How Trump Has Failed Venezuelans Throughout His Presidency

President Donald Trump at our Ocean Bank Convocation Center on Feb. 18, 2019.

Gustavo Contreras/Staff Writer

In 2016, Trump promised Venezuelan-Americans a call to action and a force of change in our native country. It is now 2020, and with his first term about to expire, Venezuelans have not gotten what we were promised.

I was born and raised in Venezuela before immigrating to “Westonzuela” at the age of eight. With Weston being home to plenty of Venezuelans (both refugees and first-generation Americans), most people would agree on the need for some sort of intervention in my homeland. 

Because of that, it made sense for some Venezuelans to root for Trump when he first ran for president four years ago. In fact, some Venezuelan-Americans still firmly believe in re-electing the incumbent president. 

But here’s the issue with that: since Trump’s election, the disaster in Venezuela has only gotten worse. With nearly four years under the Trump presidency, there still has not been any major U.S. involvement worthy of our votes. Yes, the Department of Justice placed a $15 million dollar bounty on autocrat Nicolás Maduro, but when one places a bounty then says they’re open for meetings, the bounty just sounds like lip service. 

It’s a small step forward, but it still isn’t what was promised or expected. You’re the President. You have direct control of military positioning and aid, yet do nothing. 

Unfortunately, the grim wound of being stabbed in the back has been salted and deepened. 

In February 2019, President Trump attended our university to voice his support for Venezuela’s interim president Juan Guiadó, who had been appointed by the country’s democratically elected National Assembly to take Maduro’s place until fair elections were held. In his visit, Trump promised Venezuelan students that “all options are open.” The speech resulted in expectations of change, but no action. 

An attendee shows support for the President during his visit to FIU.

“We have made this as clear as we can. The President has said repeatedly all options are on the table,” then National Security Advisor John Bolton reiterated in a March 2019 interview with Fox News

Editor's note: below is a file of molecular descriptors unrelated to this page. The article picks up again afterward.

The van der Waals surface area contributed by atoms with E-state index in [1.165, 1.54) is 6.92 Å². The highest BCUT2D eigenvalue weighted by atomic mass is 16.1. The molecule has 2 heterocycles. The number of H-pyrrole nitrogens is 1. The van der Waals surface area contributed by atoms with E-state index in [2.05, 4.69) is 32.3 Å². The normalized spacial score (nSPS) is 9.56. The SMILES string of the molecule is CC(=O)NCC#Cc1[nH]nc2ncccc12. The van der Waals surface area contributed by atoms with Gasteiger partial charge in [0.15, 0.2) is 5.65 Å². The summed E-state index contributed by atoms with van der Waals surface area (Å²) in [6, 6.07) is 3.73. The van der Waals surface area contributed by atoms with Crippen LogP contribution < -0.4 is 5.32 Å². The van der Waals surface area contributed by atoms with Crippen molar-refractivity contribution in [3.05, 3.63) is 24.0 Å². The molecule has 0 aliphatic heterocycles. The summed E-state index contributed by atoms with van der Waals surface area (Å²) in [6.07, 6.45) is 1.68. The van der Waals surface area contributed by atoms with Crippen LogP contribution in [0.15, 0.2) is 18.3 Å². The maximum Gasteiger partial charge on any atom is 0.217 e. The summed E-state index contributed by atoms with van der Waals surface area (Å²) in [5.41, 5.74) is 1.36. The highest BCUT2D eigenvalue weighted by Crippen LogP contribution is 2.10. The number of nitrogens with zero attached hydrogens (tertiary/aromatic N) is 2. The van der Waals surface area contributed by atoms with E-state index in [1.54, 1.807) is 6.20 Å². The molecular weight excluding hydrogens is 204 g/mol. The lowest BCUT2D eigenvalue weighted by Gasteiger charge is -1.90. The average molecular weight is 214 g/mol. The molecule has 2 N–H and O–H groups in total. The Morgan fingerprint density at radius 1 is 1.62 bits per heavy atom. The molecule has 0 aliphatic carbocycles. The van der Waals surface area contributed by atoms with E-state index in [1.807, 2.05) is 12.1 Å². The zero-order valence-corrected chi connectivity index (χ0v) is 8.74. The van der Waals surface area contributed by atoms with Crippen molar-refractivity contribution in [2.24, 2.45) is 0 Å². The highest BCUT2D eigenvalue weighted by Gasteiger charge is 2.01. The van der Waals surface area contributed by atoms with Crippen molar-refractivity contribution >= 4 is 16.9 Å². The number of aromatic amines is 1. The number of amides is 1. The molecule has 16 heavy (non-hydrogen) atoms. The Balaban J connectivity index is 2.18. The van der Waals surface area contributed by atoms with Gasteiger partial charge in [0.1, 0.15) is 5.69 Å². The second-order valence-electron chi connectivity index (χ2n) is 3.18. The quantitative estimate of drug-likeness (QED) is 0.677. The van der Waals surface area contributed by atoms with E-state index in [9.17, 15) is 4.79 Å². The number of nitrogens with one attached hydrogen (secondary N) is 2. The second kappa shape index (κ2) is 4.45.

A little over a year later, Bolton’s newly published memoir “The Room Where It Happens,” tells a different story.

In his book, Bolton states that Trump’s opinion of Guaidó declined shortly after, thanks to a conversation he had with Russia’s Vladimir Putin in May that year. In their conversation, Putin compared Guiadó to Hillary Clinton, in what Bolton called a “brilliant display of Soviet-style propaganda.” 

And just last week, Trump was asked once again about recognizing Guiadó as Venezuela’s legitimate leader. This time, his response shifted. 

“Guaidó was elected. I think that I wasn’t necessarily in favor, but I said — some people that liked it, some people didn’t,” he flip-flopped. “I was OK with it. I don’t think it was — you know, I don’t think it was very meaningful one way or the other.” 

“He thought Guaidó was ‘weak,’ as opposed to Maduro, who was ‘strong,’” Bolton’s book states. 

But there’s another issue other than Trump’s relationship with Maduro: Trump has been funded by the Venezuelan government, and is now he is using confiscated funds from the Maduro regime to pay for Mexico’s border wall.

In 2017, it was reported by the Federal Election Commission that Citgo, a state-owned company of the Venezuelan government, donated $500,000 to Trump’s inaugural committee. How can you be a self-proclaimed anti-socialist, but accept half a million dollars as a gift from a socialist company in a socialist state?

And then there are the robbed funds. In 2019, the V.E.R.D.A.D. act was passed in Venezuela. This act includes a proposition stating that confiscated, illegal money from the country’s corrupt politicians “should establish a managed fund to hold the assets identified pursuant to subsection that could be returned to a future democratic government in Venezuela”—meaning that the government should return illegally obtained funds from Maduro’s authoritarian regime to a new, democratically elected one.

However, there is currently a legal dispute over Venezuelan funds, as obtained Venezuelan money is instead being used to fund Mexico’s border wall as well as law enforcement investigations. 

Michael Camilleri, Director of the Inter-American Dialogue has stated that “Even if you could recover a small fraction of this money you would be looking at a far greater sum than the total humanitarian assistance that the international community has been able to muster up for Venezuela.” 

Meanwhile, Miami-Dade representative Donna Shalala (D) took to twitter to give her thoughts on the looted funds.

“The Trump administration may have used $600 million in assets seized from Maduro & his thugs to pay for his border wall,” she said. “This stolen money belongs to the Venezuelan people! It should be used to restore democracy—not further a xenophobic agenda.”

Unfortunately, It’s very clear that Latinos must come to the reality that Trump’s promise for Venezuelan aid was just a farce. Venezuela needed help three years ago and still does now—but until what point must we endure Trump for him to complete his promise?

Featured image from FIU Flickr.


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